Subsequently, EXAFS data of the two Pt-Cl containing reference compounds, PtCl2 and K2PtCl4, were analysed in detail. The best fit between the experimental and calculated EXAFS data, and the associated FTs, are shown in Figure 4. All the coordination numbers (N), bond distances (R) and Debye-Waller factors (σ2) derived from the analysis are given in Table I. From Table I, it is clear that the Pt-Cl distances are closely similar and well within the typical error limits of ca. ±0.02 for determining bond distances from EXAFS data. This suggests that the differences in feature B seen for various Pt-Cl containing platinum species may not be related to Pt-Cl distances; further detailed studies are required to substantiate this finding.
Figure 5 shows the XANES spectra of the model catalyst RM1 heated in air at different temperatures. The white line intensity is higher for the systems processed at low temperatures which indicates that there is more than one component present in these low temperature systems.
In order to establish the species present in the RM1 catalyst after processing at different temperatures, the EXAFS data were analysed. Figure 6 shows the best fit between experimental and calculated data for all the RM1 catalyst samples along with their respective FTs. The results of the analysis are given in Table II. It is clear from the analysis that the as received RM1 sample contains a significant oxidic component. The inclusion of other species in the fitting procedure, in particular Cl neighbours, did not yield a better fit to the experimental data or produce physically meaningful results. RM1 heated at 600°C for 18 hours shows predominantly metallic Pt. However, adding a Pt-O contribution resulted in a better fit and a 10% improvement in the fit index (goodness of fit). This suggests that the oxidic platinum species present in the as received RM1 catalyst are not completely converted to metallic platinum when heated at 600°C. Samples heated at 900°C could be modelled based only on bulk platinum and there was no need to include additional species to fit this data. The coordination number of these samples was found to be ca. 11.8, which is very close to bulk Pt metal. This suggests that sintering has taken place, leading to the formation of bulk-like species (30).
Diesel VEC Monolith Catalysts
XANES Data Analysis
Pt L3 edge XANES data of fresh and road aged catalysts, both obtained from a non-coastal environment, along with Pt foil, PtO2 and K2PtCl4 are compared in Figure 7. The white line intensity is slightly higher for the fresh catalyst than for the road aged catalyst, and the XANES spectrum of the road aged catalyst is closer to that of bulk Pt metal. A tiny peak above the white line intensity at around 11,585 eV is present in Pt foil and is more pronounced in aged catalyst than in fresh catalyst (Figure 7(a)). This feature is also present in K2PtCl4 and PtCl2, but seems to appear at different energies.
In order to obtain more quantitative information, a linear combination fit analysis was carried out on the fresh and road aged catalysts using the ATHENA software. Typical best fits obtained using a linear combination of Pt foil, PtO2 and K2PtCl4 data are shown in Figures 7(b) and 7(c). For the fresh catalyst, the analysis suggests that the majority of the species are Pt0. A minor component can be due to either Pt-Cl or Pt-O species or a combination of both. It is important to note that although the calculated linear combination data matches the white line area, features at higher energies could not be matched precisely using this combination. Attempts were made to use other types of Pt-Cl compounds but the best fits were again not completely satisfactory. This may be due to the use of crystalline bulk materials data as the reference while the XANES features may have been affected by the high pgm dispersion in the VEC catalysts, as well as a Pt/Pd alloying effect due to the presence of Pd in the catalyst washcoat formulation. Chemical analysis found the chlorine content in the fresh catalyst sample to be ca. 33 ppm, well below what would be stoichiometrically required if Pt-Cl species were present in the XANES data of the fresh or road aged catalysts. (See Supplementary Data available on the web version of this article.)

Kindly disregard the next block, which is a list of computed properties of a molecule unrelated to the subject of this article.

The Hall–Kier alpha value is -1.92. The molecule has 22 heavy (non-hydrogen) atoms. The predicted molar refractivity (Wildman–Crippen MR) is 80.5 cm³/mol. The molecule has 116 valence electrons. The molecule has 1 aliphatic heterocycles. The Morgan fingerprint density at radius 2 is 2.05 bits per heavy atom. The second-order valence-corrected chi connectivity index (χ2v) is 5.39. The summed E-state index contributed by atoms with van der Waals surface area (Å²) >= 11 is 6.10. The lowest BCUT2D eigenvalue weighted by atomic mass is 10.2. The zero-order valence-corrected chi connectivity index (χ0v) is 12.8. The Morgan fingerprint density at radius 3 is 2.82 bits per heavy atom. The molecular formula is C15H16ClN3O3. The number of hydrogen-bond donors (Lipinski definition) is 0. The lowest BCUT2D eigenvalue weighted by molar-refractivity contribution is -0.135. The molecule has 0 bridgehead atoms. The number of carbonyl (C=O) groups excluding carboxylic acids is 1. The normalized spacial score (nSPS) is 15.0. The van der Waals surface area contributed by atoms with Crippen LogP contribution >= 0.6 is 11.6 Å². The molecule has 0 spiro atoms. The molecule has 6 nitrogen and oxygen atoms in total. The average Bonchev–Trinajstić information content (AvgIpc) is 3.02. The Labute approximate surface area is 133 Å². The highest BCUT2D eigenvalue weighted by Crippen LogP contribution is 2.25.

EXAFS Data Analysis
The analysis of the EXAFS data was found to be much more reliable for determining Pt speciation, since the Pt-O, Pt-Cl and Pt-Pt distances are significantly different (2.02 Å, 2.31 Å and 2.74 Å, respectively). The results of the best fit between calculated and experimental data for the fresh and road aged catalysts derived from non-coastal and coastal environments are shown in Figures 8 and 9, along with their respective FTs. The results of the analysis are given in Table III.
The active components present in the coastal and non-coastal catalyst samples were found to be different. In the non-coastal samples, palladium was found to be present as well as platinum. Inductively coupled plasma (ICP) analysis also confirmed its presence in this catalyst. (See Supplementary Data.) However, in the coastal samples, only platinum was present.
It is clear from the structural parameters listed in Table III that the major components in all the catalysts were metallic species. The fresh catalysts from both non-coastal and coastal environments contained small amounts of platinum in an oxidic environment. The amount of Pt-O species appears to be higher for the non-coastal samples compared to the coastal samples, but was still lower than for the model RM1 catalyst described earlier. Furthermore, analysis of the EXAFS data of the fresh non-coastal catalyst showed the presence of a bimetallic Pt-Pd component, in addition to monometallic Pt-Pt. This is easily distinguishable in the analysis of the EXAFS data, despite the fact that Pt-Pt and Pd-Pd distances are comparable in magnitude. When an attempt was made to include a Pt-Cl component in the analysis it always yielded both unrealistic Pt-Cl distances (much shorter than expected) and also unrealistic Debye-Waller factors.